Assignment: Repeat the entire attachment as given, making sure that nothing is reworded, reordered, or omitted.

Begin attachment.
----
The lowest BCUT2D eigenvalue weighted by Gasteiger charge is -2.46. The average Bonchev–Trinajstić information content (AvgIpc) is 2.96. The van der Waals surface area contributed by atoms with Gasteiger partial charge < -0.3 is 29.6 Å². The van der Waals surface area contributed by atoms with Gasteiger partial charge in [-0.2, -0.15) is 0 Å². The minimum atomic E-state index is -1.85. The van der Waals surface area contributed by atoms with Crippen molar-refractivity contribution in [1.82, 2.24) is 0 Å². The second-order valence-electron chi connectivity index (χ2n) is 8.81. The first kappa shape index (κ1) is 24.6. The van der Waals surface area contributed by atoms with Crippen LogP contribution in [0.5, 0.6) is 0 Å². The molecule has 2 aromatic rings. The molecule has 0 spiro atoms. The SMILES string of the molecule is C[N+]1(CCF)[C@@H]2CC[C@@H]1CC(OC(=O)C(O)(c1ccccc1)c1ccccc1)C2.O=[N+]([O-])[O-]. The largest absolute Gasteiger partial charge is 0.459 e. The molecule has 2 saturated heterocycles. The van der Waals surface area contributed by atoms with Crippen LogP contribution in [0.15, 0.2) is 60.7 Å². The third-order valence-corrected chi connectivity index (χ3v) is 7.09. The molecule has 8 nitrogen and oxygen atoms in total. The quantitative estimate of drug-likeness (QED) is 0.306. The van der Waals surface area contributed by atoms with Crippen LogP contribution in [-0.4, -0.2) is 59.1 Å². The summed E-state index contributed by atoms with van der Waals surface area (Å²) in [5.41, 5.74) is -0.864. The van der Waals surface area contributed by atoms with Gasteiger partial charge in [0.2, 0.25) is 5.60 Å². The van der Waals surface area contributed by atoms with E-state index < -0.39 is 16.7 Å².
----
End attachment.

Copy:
The lowest BCUT2D eigenvalue weighted by Gasteiger charge is -2.46. The average Bonchev–Trinajstić information content (AvgIpc) is 2.96. The van der Waals surface area contributed by atoms with Gasteiger partial charge < -0.3 is 29.6 Å². The van der Waals surface area contributed by atoms with Gasteiger partial charge in [-0.2, -0.15) is 0 Å². The minimum atomic E-state index is -1.85. The van der Waals surface area contributed by atoms with Crippen molar-refractivity contribution in [1.82, 2.24) is 0 Å². The second-order valence-electron chi connectivity index (χ2n) is 8.81. The first kappa shape index (κ1) is 24.6. The van der Waals surface area contributed by atoms with Crippen LogP contribution in [0.5, 0.6) is 0 Å². The molecule has 2 aromatic rings. The molecule has 0 spiro atoms. The SMILES string of the molecule is C[N+]1(CCF)[C@@H]2CC[C@@H]1CC(OC(=O)C(O)(c1ccccc1)c1ccccc1)C2.O=[N+]([O-])[O-]. The largest absolute Gasteiger partial charge is 0.459 e. The molecule has 2 saturated heterocycles. The van der Waals surface area contributed by atoms with Crippen LogP contribution in [0.15, 0.2) is 60.7 Å². The third-order valence-corrected chi connectivity index (χ3v) is 7.09. The molecule has 8 nitrogen and oxygen atoms in total. The quantitative estimate of drug-likeness (QED) is 0.306. The van der Waals surface area contributed by atoms with Crippen LogP contribution in [-0.4, -0.2) is 59.1 Å². The summed E-state index contributed by atoms with van der Waals surface area (Å²) in [5.41, 5.74) is -0.864. The van der Waals surface area contributed by atoms with Gasteiger partial charge in [0.2, 0.25) is 5.60 Å². The van der Waals surface area contributed by atoms with E-state index < -0.39 is 16.7 Å².